Winner: Minoru Suzuki (6) in 10:31
Once again, I can’t really get into Takahashi. Suzuki was tremendous in this, coming off as one bad son of a bitch like he’s well known for. He made this worth watching. **¾

Block A
Lance Archer (4) vs. Togi Makabe (4)

As has become the norm in his matches, Archer instantly establishes his size/power upper hand. Of course there is the obligatory brawling on the outside. Archer is in complete control for the first few minutes. Makabe starts to rally but it’s tough as he still has to withstand shots from the much larger Archer. Archer gets two on a big lariat and then misses a moonsault. They trade big boots and lariats before Archer looks for his finisher. Makabe slips out but is too hurt to capitalize, just hitting the mat. He ducks a lariat and nails an impressive German for two. They move things to the top where Makabe hits the spider German. He follows with the King Kong Knee Drop and gets the win.

Winner: Togi Makabe (6) in 9:07
Considering this was two tough guys hammering away on each other, I feel like I should have liked it more than I did. It wasn’t bad by any means mind you. Something just didn’t click the way I hoped it would. A decent hard hitting affair. **½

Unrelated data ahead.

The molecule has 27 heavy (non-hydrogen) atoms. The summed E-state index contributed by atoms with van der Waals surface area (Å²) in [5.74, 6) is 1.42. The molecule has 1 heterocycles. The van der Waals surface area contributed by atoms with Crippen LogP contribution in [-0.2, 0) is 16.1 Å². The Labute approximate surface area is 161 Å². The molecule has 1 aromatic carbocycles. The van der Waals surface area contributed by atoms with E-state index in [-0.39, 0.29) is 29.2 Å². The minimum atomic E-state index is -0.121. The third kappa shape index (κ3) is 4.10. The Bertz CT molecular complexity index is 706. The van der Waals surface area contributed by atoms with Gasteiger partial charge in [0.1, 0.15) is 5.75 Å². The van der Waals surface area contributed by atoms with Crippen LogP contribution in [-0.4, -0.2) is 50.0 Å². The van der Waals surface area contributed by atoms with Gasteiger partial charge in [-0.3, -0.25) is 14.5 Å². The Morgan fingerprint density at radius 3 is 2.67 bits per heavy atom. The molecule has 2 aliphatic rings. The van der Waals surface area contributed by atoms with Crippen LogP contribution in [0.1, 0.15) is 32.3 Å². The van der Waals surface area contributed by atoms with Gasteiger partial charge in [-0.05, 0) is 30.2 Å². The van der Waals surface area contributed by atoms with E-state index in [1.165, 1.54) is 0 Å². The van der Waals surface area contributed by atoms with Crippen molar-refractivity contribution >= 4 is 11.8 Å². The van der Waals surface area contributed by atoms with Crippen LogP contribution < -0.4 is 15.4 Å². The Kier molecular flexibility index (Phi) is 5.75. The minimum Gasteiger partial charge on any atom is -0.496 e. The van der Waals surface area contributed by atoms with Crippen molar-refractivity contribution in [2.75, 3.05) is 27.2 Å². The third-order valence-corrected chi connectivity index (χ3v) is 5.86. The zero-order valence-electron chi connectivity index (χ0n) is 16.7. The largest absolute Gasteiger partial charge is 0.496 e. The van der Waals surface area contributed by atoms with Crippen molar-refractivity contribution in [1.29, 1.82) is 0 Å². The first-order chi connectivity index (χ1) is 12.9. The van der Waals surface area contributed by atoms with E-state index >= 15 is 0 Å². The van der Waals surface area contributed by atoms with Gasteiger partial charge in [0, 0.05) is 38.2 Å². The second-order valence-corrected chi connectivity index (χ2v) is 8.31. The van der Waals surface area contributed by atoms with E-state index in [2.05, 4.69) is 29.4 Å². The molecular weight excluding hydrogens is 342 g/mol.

Block B
Hiroyoshi Tenzan (4) vs. Tetsuya Naito (6)

You’ve got one of the wily veterans of the tournament and a younger, more athletic favorite. It worked pretty well when Naito met Nagata. Early back and forth with nothing of real interest going on. Tenzan has the early advantage, but one miss allows the much quicker Naito to score with a dropkick. The fans chant for Naito, which he seems to appreciate. Despite this, Tenzan again gets in control, reeling off a bunch of offense in a row. None of it is really looking like something that would beat Naito. Naito begins a comeback and sets Tenzan up top. Tenzan headbutts him to the mat and follows with a diving headbutt for two. Tenzan clubs away until Naito scores on an enziguri. Surprisingly, he misses the Stardust Press so Tenzan slaps on the Anaconda Vise. Naito turns it over into a pinning combination that gets two. He fires off some weak looking slaps but runs into a lariat. Tenzan puts the Vice back on but Naito won’t quit. He ends up climbing to the top and winning via moonsault.